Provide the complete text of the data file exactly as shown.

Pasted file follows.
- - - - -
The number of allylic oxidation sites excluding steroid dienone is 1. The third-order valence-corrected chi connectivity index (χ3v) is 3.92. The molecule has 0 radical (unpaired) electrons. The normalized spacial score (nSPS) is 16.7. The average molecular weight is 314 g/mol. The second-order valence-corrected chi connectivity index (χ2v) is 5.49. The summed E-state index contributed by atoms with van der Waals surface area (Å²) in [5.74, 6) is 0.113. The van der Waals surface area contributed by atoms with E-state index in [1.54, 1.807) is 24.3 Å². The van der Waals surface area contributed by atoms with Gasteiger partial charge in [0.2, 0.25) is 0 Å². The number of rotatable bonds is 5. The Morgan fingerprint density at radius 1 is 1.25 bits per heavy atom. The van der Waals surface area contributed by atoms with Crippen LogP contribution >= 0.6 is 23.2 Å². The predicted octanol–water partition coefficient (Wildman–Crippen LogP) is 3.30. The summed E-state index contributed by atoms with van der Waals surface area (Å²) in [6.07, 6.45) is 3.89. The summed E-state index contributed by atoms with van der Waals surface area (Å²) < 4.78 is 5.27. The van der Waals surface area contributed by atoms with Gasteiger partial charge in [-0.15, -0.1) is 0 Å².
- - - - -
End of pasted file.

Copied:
The number of allylic oxidation sites excluding steroid dienone is 1. The third-order valence-corrected chi connectivity index (χ3v) is 3.92. The molecule has 0 radical (unpaired) electrons. The normalized spacial score (nSPS) is 16.7. The average molecular weight is 314 g/mol. The second-order valence-corrected chi connectivity index (χ2v) is 5.49. The summed E-state index contributed by atoms with van der Waals surface area (Å²) in [5.74, 6) is 0.113. The van der Waals surface area contributed by atoms with E-state index in [1.54, 1.807) is 24.3 Å². The van der Waals surface area contributed by atoms with Gasteiger partial charge in [0.2, 0.25) is 0 Å². The number of rotatable bonds is 5. The Morgan fingerprint density at radius 1 is 1.25 bits per heavy atom. The van der Waals surface area contributed by atoms with Crippen LogP contribution >= 0.6 is 23.2 Å². The predicted octanol–water partition coefficient (Wildman–Crippen LogP) is 3.30. The summed E-state index contributed by atoms with van der Waals surface area (Å²) in [6.07, 6.45) is 3.89. The summed E-state index contributed by atoms with van der Waals surface area (Å²) < 4.78 is 5.27. The van der Waals surface area contributed by atoms with Gasteiger partial charge in [-0.15, -0.1) is 0 Å².